Four residence halls close to receive upgrades this summer

Media Credit: Ethan Stoler | Contributing Photo Editor

Madison Hall is one of four residence halls that is closed this summer for renovations.

The University is giving four residence halls a facelift this summer.

Strong, Guthridge, Munson and Madison halls closed this summer to receive upgrades, including new floors and upgraded heating units, officials said. The head of the Residence Hall Association said the updates come after students complained about the halls’ outdated furniture and facilities, including broken elevators and air conditioning units, this year.

Seth Weinshel, the assistant dean of housing and financial services, said Strong and Guthridge halls will both receive new lounge furniture and flooring in each room. Munson Hall will receive replacement windows, lounge and rooftop furniture, updates to its bathrooms, and new ventilation and air conditioning units.

Madison Hall will be renovated to include new elevators and upgrades to its bathrooms and sprinkler system, Weinshel said. He said there will also be a new apartment for faculty in residence to live in Madison.

He said the renovations will run from May to late August – just before students move into their dorms – as part of the University’s 2014 commitment to renovate residence halls on a seven-year cycle.

The University’s promise to renovate the halls was prompted by student complaints about unsanitary conditions, like mold and broken ceilings. The University allocates about $6 million each year to allow for the changes over the summer, which are typically approved by the Board of Trustees in May.

“The on-campus residential experience is an integral aspect of a student’s college experience,” he said in an email.

University spokeswoman Maralee Csellar declined to say how much this year’s renovations would cost. She said beyond residence hall upgrades, the University also plans to update some buildings and facilities across campus, including repairing the Lerner Health and Wellness Center pool and upgrading classroom and labs in Ross Hall. The upgrades will occur throughout the summer and into the academic year, she said.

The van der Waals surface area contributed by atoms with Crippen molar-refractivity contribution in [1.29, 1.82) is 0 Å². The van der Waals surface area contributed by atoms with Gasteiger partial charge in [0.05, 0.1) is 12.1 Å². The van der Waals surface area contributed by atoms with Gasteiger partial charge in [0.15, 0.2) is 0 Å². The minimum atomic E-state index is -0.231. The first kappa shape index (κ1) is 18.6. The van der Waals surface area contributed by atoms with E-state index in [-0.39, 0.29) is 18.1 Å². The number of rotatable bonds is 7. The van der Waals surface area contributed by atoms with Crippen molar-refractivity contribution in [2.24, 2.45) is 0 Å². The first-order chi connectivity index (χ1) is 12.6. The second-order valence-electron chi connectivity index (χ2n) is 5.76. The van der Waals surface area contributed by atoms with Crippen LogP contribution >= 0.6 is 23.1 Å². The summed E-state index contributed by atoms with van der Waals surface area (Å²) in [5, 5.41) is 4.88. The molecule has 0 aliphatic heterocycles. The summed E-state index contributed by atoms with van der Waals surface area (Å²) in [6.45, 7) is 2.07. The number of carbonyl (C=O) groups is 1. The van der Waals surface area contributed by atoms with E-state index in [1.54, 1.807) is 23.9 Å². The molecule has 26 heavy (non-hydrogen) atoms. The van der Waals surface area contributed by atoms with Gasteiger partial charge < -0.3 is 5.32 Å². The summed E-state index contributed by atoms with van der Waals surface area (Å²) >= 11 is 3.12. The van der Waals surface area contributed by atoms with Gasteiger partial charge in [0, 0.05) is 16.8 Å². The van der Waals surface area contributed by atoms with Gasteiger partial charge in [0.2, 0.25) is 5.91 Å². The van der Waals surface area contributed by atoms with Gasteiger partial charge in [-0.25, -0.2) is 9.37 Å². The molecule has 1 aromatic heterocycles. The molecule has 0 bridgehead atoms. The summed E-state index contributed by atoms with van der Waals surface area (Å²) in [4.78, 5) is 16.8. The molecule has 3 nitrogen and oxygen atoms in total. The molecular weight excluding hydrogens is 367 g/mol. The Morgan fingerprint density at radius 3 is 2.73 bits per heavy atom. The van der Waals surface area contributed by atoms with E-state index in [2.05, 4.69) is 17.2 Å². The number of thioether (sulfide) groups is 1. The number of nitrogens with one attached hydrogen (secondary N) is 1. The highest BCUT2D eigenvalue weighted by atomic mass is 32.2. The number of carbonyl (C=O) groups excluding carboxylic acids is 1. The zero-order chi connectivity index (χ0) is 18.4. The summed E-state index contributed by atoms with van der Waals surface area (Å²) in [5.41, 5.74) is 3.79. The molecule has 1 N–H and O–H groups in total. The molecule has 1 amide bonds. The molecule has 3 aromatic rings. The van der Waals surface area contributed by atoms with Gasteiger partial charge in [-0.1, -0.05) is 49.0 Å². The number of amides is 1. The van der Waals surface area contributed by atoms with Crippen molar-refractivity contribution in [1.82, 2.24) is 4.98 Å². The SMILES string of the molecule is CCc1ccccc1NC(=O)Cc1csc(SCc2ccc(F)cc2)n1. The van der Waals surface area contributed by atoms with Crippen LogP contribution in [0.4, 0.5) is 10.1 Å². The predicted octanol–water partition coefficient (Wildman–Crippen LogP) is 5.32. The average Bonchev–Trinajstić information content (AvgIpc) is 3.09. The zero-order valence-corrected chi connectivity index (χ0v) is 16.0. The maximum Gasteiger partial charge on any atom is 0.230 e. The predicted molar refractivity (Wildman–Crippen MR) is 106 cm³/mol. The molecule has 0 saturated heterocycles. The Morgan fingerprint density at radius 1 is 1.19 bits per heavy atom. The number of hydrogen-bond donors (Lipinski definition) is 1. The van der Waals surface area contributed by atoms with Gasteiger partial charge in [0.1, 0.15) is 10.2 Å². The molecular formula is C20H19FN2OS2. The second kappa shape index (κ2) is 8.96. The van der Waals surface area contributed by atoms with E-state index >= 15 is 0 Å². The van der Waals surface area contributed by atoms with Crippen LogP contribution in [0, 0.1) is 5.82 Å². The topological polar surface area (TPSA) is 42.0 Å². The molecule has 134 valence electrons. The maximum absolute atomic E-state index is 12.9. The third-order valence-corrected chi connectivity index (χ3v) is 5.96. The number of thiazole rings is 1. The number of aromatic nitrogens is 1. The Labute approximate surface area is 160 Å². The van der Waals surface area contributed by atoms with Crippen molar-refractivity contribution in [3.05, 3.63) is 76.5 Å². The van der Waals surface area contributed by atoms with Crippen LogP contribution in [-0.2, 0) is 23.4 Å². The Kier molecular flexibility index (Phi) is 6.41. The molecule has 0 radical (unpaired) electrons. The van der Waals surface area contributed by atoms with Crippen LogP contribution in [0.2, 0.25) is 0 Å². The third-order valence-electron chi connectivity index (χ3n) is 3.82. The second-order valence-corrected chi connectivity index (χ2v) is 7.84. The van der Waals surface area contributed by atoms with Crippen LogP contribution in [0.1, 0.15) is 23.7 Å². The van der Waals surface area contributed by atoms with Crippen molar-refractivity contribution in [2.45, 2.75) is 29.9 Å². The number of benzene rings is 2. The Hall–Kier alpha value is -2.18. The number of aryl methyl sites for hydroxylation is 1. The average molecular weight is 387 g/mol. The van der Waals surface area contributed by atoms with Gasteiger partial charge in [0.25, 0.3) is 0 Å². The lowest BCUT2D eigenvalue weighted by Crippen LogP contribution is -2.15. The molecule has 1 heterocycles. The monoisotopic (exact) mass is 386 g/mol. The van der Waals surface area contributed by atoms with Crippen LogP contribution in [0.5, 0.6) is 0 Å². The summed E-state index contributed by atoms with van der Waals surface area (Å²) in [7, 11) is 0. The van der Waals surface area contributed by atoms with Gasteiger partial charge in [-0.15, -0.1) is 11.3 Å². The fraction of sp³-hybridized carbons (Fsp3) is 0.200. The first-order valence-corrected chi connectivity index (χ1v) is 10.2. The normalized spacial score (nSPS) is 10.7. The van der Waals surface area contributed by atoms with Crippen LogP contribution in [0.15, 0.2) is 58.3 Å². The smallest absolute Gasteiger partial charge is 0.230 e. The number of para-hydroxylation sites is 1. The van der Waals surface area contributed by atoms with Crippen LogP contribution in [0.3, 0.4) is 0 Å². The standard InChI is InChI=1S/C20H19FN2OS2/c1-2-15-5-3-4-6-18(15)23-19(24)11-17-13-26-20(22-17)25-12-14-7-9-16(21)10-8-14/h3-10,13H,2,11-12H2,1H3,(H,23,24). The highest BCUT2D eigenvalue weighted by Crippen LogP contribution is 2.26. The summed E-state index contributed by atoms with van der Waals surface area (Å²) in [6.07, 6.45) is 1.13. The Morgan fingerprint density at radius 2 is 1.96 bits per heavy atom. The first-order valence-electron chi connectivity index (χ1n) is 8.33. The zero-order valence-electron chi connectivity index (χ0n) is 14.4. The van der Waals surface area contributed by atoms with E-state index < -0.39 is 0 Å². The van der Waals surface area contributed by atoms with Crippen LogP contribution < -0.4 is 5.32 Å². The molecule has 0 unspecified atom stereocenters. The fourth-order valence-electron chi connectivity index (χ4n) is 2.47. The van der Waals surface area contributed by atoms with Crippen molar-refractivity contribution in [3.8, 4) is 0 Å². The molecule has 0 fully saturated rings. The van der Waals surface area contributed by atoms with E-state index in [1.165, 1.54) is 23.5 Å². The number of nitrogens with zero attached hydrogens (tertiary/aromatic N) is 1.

RHA President SJ Matthews said the renovation proposals were developed based on feedback from the halls’ residents at general body meetings, posts on social media sites and through a comment section on the RHA website. Members of the RHA used the feedback to propose housing changes in October and the Board approved official changes in May, she said.

“Every year, we work with residents and we ask, ‘What do you guys want to see with housing?’” she said in an interview in April. “We ask them what they want to see with the Division of Operations, and then sit down at the table and figure it out.”

Former RHA President Rachel Metz said that when she began in the position last April, she started gathering student feedback on housing conditions by holding town hall meetings in residence halls throughout the year and talking to students during office hours.

Metz said most of the feedback – which mostly included complaints about facilities – that the RHA received from residents last academic year was directly in line with the renovations that the group proposed to the board.

“They were all things that were challenging for them, things that they wished were different in their room that would make their lives better, generally like how can we improve the amenities so when you are living on campus it feels as much like a home as possible,” Metz said of students’ feedback.

Fulbright and Francis Scott Key halls shut down last summer to receive upgrades, and five other residence halls remained open while receiving minor upgrades, like new furniture. Renovations to Fulbright took longer than expected on the top floors of the building, prompting the University to provide hotel rooms for about 100 students at the start of the academic year.

Former residents of the halls undergoing renovations this summer said the upgrades will make their living experiences more comfortable by fixing prominent issues, like faulty elevators and heating systems.

Evan Cameron, a sophomore who lived in Madison Hall last academic year, said elevator upgrades are the most pressing issue in the building because they often broke while he was a resident.

“I’ve had times when I have class that’s a two-minute walk away, and it will take me 10 minutes to get there, just because I was waiting for the elevator,” Cameron said.

Kate Donohue, a junior who lived in Guthridge Hall last academic year, said the hall’s updates will improve the old, dusty floors that she found hard to clean throughout the year.

“I find when I’m cleaning my room I can clean it as much as I want, and it still just looks dirty because of the chipped-off paint or the gross floors,” Donohue said.

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